UN food agency highlights progress in Swaziland agricultural initiative

A farmer and his wife working in a vegetable plot irrigated by water from the Mpatheni Dam in Swaziland. Photo: FAO/Rodger Bosch

21 September 2012 – Swaziland’s farmers are beginning to reap the benefits of a UN-backed five-year programme aimed at reversing the country’s declining agricultural productivity, the United Nations food agency declared today.

In a media statement, the UN Food and Agriculture Organization (FAO) announced that its Swaziland Agricultural Development Project, or SADP, had already begun to have an impact on the lives of the country’s smallholder farmers through a number of training initiatives and agricultural development projects designed to increase productivity and competitiveness on the global food markets.

“You cannot tackle rural poverty if you don’t put the smallholder farmers first,” said the SADP’s Chief Technical Advisor, Nehru Essomba, in an FAO news release.

Launched in 2009, in tandem with the Government of Swaziland and the European Union, which has provided 14 million euros in funding to the project, the SADP has also focussed on raising the nutrition levels among the landlocked nation’s rural population as well as stimulating their economic output.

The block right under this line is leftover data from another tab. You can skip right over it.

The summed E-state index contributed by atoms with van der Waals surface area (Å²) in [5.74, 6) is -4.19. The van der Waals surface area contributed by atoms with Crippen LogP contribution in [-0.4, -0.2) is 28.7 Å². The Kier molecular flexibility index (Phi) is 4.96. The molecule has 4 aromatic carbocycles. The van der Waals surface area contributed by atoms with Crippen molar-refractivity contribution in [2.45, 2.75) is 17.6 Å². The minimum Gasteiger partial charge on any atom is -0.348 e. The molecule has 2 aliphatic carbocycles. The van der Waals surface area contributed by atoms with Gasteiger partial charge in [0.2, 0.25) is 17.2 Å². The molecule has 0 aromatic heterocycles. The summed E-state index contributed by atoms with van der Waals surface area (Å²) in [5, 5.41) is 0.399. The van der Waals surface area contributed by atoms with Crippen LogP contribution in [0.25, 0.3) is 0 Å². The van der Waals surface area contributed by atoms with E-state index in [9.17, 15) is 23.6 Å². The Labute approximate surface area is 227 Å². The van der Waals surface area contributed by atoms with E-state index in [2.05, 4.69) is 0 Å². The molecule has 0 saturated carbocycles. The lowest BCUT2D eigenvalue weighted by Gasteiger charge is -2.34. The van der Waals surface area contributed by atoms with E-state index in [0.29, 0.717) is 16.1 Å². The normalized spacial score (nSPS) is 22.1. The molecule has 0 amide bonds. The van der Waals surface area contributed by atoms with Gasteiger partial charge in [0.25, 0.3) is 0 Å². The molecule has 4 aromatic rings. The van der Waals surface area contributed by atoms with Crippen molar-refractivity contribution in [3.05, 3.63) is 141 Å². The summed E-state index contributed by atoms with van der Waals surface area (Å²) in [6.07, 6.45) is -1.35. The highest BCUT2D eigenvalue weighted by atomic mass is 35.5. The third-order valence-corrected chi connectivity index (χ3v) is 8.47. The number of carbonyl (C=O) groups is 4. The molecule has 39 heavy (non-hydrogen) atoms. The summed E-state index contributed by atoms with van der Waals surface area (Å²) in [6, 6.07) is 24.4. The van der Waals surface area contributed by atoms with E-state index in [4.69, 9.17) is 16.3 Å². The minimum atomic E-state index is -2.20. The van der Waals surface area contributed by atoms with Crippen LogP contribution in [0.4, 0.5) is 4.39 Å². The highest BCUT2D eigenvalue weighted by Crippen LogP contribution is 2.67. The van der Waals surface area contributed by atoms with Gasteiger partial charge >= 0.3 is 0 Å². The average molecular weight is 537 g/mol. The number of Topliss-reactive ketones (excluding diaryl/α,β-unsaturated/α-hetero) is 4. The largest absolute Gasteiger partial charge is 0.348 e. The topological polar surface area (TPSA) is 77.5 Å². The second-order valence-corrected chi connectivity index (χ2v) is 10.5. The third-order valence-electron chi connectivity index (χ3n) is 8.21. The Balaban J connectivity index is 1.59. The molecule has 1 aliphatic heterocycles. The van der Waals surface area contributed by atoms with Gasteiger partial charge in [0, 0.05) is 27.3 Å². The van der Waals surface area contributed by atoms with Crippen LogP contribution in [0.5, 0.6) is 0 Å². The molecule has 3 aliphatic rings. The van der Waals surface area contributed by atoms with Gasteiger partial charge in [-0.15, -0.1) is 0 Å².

A total of 340 vegetable gardens have also been established for vulnerable families to grow vegetables and herbs for household consumption, with over 2,000 people directly benefiting. Moreover, the programme has helped some 2,500 young people set up their businesses in poultry farming, pig production, or vegetable and field crop production.

Swaziland has long been dealing with various social and economic difficulties. Consecutive years of drought, a devastating AIDS pandemic, decades of economic slowdown, and the precipitous rise in global food prices and agricultural inputs have made it increasingly hard for Swaziland’s rural population, which is highly dependent on subsistence farming, to make a living.

According to the FAO’s most recent statistics on the issue, almost 20 per cent of the country’s population of one million is undernourished.

“Connecting farmers to the market is a major challenge,” Mr. Essomba said, noting that the proximity of South Africa, with its large scale agricultural producers, also posed a problem for Swaziland’s farmers. In response to this added challenge, the SADP is setting up a one million euro Marketing Investing Fund to promote niche crops that offer small farmers a comparative advantage in the market.

In addition, the initiative is also working to spread good agricultural practices crucial for farming productivity, but also with an interest in preserving the environment and lessening the pressure on Swaziland’s limited resources. According to the FAO news release, more than 2,000 farmers have already been educated in a wide range of practices including conservation agriculture and agro-forestry.


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